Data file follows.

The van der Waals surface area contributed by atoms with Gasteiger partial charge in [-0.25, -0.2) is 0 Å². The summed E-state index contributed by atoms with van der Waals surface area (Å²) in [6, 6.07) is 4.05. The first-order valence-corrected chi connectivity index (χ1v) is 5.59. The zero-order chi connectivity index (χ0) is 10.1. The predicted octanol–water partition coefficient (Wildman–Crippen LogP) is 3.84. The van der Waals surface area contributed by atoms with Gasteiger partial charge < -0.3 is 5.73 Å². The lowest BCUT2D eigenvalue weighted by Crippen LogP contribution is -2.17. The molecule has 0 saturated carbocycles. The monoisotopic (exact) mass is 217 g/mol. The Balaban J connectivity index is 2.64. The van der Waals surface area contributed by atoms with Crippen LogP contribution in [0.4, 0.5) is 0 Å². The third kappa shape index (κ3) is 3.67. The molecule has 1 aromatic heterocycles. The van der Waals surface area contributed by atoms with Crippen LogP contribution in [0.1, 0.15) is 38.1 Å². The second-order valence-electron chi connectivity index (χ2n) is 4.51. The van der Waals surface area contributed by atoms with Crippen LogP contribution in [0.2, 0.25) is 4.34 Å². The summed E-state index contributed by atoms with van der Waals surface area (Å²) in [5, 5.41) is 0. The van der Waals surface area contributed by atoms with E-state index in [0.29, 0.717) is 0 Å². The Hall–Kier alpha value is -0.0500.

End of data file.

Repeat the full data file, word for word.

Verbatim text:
The van der Waals surface area contributed by atoms with Gasteiger partial charge in [-0.25, -0.2) is 0 Å². The summed E-state index contributed by atoms with van der Waals surface area (Å²) in [6, 6.07) is 4.05. The first-order valence-corrected chi connectivity index (χ1v) is 5.59. The zero-order chi connectivity index (χ0) is 10.1. The predicted octanol–water partition coefficient (Wildman–Crippen LogP) is 3.84. The van der Waals surface area contributed by atoms with Gasteiger partial charge < -0.3 is 5.73 Å². The lowest BCUT2D eigenvalue weighted by Crippen LogP contribution is -2.17. The molecule has 0 saturated carbocycles. The monoisotopic (exact) mass is 217 g/mol. The Balaban J connectivity index is 2.64. The van der Waals surface area contributed by atoms with Crippen LogP contribution in [0.4, 0.5) is 0 Å². The third kappa shape index (κ3) is 3.67. The molecule has 1 aromatic heterocycles. The van der Waals surface area contributed by atoms with Crippen LogP contribution in [0.1, 0.15) is 38.1 Å². The second-order valence-electron chi connectivity index (χ2n) is 4.51. The van der Waals surface area contributed by atoms with Crippen LogP contribution in [0.2, 0.25) is 4.34 Å². The summed E-state index contributed by atoms with van der Waals surface area (Å²) in [5, 5.41) is 0. The van der Waals surface area contributed by atoms with E-state index in [0.29, 0.717) is 0 Å². The Hall–Kier alpha value is -0.0500.